9. Overall, the team continues to get scoring from all over the roster, with 14 players getting a point in the last three games. In the first two weeks, 16 different players have notched a mark on the score sheet. More, please!

10. Special teams continue to evolve. While the power play improved, moving up to 22nd in the league, the penalty kill saw the most dramatic upgrade from last week, moving from successfully killing only 64.3% of their penalties the first week to only allowing two scores on 12 opportunities for an 83.3% success rate this past week. Is there room for progress? Yes. Are they improving? Yes. When was the last time anyone could say Colorado’s special teams were getting better? Do memories go back that far?

11. J.T. Compher leads all rookies with face-off wins, winning 30 of the 58 he’s taken so far, putting him at a 51.7% success rate. He’s also taken the second highest number of face-offs of all rookies. Of all Avalanche players, only Matt Duchene has a higher win rate on face-offs (for players with 10 or more chances), and only Duchene and Nathan MacKinnon have taken more face-offs than Compher. Pretty impressive start for a guy who isn’t getting a lot of attention – yet.

12. While Colorado’s cumulative face-off wins only crept up to 45.3% for the season, the team actually won 50.4% of their face-offs this past week, a dramatic increase over last week’s dismal 38.4%. Throw out the rearview mirror people! Last year is toast.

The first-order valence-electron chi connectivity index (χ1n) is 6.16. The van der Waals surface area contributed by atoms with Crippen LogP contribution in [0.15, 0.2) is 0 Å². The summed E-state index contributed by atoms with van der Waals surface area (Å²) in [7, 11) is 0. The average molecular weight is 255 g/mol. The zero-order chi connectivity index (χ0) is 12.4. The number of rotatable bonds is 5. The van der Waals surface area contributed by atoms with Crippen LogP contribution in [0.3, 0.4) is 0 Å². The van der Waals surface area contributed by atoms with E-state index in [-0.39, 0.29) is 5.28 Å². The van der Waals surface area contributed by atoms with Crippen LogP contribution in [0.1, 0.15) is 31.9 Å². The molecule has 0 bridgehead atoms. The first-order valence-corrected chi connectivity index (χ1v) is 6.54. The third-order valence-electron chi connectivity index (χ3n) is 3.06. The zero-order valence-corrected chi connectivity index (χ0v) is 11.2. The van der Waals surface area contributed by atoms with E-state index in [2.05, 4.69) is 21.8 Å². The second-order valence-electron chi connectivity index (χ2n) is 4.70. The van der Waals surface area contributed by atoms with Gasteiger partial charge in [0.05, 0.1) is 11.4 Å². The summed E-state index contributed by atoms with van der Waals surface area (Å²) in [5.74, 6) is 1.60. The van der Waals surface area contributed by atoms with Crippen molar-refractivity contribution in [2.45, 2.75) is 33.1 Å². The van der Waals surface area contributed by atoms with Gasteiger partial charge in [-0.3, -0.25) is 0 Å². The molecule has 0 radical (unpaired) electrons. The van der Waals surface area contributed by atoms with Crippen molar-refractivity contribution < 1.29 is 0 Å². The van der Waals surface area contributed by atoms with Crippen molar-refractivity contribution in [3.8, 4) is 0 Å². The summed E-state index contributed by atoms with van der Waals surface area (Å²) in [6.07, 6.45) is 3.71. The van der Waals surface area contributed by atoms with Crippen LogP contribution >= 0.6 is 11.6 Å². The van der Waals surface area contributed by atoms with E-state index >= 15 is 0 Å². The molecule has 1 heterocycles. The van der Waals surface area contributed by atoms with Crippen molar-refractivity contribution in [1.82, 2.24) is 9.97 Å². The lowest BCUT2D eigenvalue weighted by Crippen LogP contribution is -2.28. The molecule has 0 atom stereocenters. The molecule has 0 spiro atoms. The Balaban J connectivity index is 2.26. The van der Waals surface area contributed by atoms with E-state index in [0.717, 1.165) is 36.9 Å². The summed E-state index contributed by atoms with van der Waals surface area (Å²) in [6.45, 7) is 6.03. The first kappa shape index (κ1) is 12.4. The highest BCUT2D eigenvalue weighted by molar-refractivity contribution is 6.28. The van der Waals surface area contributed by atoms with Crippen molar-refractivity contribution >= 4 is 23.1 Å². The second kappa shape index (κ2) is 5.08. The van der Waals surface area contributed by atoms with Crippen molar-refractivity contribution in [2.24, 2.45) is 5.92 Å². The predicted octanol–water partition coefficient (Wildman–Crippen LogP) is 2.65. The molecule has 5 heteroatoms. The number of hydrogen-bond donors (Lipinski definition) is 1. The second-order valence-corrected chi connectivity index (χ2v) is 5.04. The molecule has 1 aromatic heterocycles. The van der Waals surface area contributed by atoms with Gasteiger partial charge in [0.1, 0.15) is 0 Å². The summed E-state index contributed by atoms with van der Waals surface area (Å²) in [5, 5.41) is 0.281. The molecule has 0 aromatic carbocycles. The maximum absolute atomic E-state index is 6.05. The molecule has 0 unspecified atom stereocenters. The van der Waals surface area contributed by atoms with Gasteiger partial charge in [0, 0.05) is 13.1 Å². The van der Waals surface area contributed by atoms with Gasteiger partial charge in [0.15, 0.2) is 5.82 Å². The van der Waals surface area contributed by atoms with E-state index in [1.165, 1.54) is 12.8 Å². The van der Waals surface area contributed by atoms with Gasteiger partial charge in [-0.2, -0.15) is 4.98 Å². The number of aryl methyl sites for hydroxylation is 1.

13. The Avalanche lead the league with five empty-net goals out of six matchups. Keep it up! Empty net goals mean other teams are trying to catch up to Colorado at the end of the game. So, more, please!

THE BAD

1. The game against the Anaheim Ducks actually proved to be the LEAST penalized game of Colorado’s last three matchups. Yep, you read that correctly. The 10 penalties assessed in one of the more physical games of the new season was the least penalized of the week. 12 were assessed against the Dallas Stars and the Boston home opener saw 13 infractions allotted to both teams. That’s a lot of penalties. Bad.

2. Nathan MacKinnon failed to score a single goal since the start of the regular season even though he’s notched four assists. The Avalanche need MacKinnon to kick it up a notch. Granted, he suffered a pretty concerning eye injury against the Ducks (more on that later) which kept him out of the final two periods of the Ducks contest. But MacKinnon, like the Avalanche team as a whole, has a lot to prove this year. While he’s elevated his two-way play and has four assists, a player of his caliber needs to actually be getting the puck in the net.

3. The injury bug looks like the Avalanche’s biggest opponent right now and that’s bad. Tyson Jost crashed into the boards against the Bruins and limped off the ice, missing the next two games. Nathan MacKinnon took a stick to the eye in the first period of the Ducks matchup, scaring everyone. Mikko Rantanen and Sven Andrighetto also were injured in that game but returned to the ice later in the contest. Andrighetto may have also suffered a lingering injury as he missed part of Saturday’s game against the Dallas Stars.